At this point, I’m at the ice, elevation and rest phase of recovery, not the foolhardy ride with a broken foot stage. (Although I’m sure I’ll get there!) I’m not even driving my truck yet, which makes me feel quite sensible! This morning, Steve drove me to the barn.

Horses are very aware of movement and changes to the norm. Tonka looked alarmed when he saw me coming in my lurching way, and he snorted at the crutches.


I let him sniff them, and for that Tonka got a carrot. Tonka changed his opinion of the crutches. Now they might mean treats!


Steve led Tonka out to the grazing field, and I hobbled along near them. Tonka kept eyeballing me, as this outing was highly irregular for so many reasons. I spoke reassuringly to my horse, and he responded to my normal voice by relaxing his posture.


My hands were full with the crutches so Steve held the lead line. At one point, there was a noise in the field, and Tonka spooked. He didn’t land on either of us. That’s the way it usually is.


I’m not a patient patient. How do you keep yourself from overdoing it when you’re laid up?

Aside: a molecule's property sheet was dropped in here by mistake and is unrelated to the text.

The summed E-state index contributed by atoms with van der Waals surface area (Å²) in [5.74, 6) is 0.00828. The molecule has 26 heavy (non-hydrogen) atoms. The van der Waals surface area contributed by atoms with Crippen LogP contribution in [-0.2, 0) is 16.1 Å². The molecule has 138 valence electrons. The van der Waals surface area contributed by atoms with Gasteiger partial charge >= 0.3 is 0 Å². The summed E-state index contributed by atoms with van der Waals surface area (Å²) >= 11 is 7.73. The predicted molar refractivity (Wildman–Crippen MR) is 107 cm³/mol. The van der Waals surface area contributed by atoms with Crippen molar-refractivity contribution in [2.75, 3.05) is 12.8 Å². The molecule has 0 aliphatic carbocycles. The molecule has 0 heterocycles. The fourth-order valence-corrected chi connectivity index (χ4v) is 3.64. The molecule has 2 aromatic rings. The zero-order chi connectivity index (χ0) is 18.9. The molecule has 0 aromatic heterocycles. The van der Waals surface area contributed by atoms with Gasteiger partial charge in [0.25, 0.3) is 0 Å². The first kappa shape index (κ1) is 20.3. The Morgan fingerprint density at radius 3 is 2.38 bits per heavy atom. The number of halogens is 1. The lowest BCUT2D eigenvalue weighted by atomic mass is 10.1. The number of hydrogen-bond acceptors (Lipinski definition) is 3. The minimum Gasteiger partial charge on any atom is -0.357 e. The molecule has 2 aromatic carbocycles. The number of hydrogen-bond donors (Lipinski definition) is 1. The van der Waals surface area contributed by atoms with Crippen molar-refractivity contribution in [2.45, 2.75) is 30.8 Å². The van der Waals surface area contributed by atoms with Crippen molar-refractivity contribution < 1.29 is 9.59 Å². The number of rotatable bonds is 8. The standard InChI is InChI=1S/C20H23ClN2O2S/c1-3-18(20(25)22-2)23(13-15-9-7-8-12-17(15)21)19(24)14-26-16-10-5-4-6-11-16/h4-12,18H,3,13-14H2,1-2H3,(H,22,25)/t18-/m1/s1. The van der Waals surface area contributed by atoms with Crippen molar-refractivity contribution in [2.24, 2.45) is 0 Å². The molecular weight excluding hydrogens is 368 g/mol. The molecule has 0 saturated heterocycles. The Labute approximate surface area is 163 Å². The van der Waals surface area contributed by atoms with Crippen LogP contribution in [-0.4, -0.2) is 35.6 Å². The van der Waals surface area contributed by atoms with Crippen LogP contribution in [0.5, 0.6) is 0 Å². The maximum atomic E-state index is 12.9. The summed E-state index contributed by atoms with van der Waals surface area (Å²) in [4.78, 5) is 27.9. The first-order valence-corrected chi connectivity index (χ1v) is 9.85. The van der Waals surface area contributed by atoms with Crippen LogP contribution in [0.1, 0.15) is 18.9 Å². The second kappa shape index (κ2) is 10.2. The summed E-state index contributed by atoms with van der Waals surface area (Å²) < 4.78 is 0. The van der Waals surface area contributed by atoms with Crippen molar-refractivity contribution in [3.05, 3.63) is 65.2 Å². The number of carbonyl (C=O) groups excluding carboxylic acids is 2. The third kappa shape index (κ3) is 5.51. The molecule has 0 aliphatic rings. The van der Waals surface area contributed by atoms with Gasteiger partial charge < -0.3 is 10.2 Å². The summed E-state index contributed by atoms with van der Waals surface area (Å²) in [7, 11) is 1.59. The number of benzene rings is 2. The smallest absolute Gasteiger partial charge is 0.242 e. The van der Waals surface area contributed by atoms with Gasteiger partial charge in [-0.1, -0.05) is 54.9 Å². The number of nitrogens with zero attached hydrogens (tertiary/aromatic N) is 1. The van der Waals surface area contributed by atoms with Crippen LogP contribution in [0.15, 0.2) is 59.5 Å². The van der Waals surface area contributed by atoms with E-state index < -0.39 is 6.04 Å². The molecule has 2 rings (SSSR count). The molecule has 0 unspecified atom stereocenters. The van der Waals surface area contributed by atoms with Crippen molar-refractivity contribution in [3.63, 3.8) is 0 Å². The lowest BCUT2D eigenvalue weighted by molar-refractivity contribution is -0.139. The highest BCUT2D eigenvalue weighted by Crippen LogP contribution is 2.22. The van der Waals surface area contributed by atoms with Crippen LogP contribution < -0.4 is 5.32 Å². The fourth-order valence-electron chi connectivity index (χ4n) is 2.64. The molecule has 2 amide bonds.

18 thoughts on “A Break In Stride

  • Stephanie

    Hi Terry…sorry this happened. I just want to caution you about the boot. I wore one and threw out my back and my hips because the boot causes one side to be higher than the other. Just be careful!

  • Gin

    I hope someone can help you by telling you how to be a patient patient, I sure can’t. I’ve had a lot of broken bones and two concussions, not all horse related, and I had a doctor who had horses so he told me what he thought I could do, not realizing a yellow caution light to me is a green light, and I never took proper care during recovery and always paid for it. So, if you want my advice, stay off of Tonka until you are out of the cast, it’s only a month. The “or more” might be if you don’t be careful. Good luck. And it REALLY wasn’t worth listening to my husband always telling me I should have had better sense!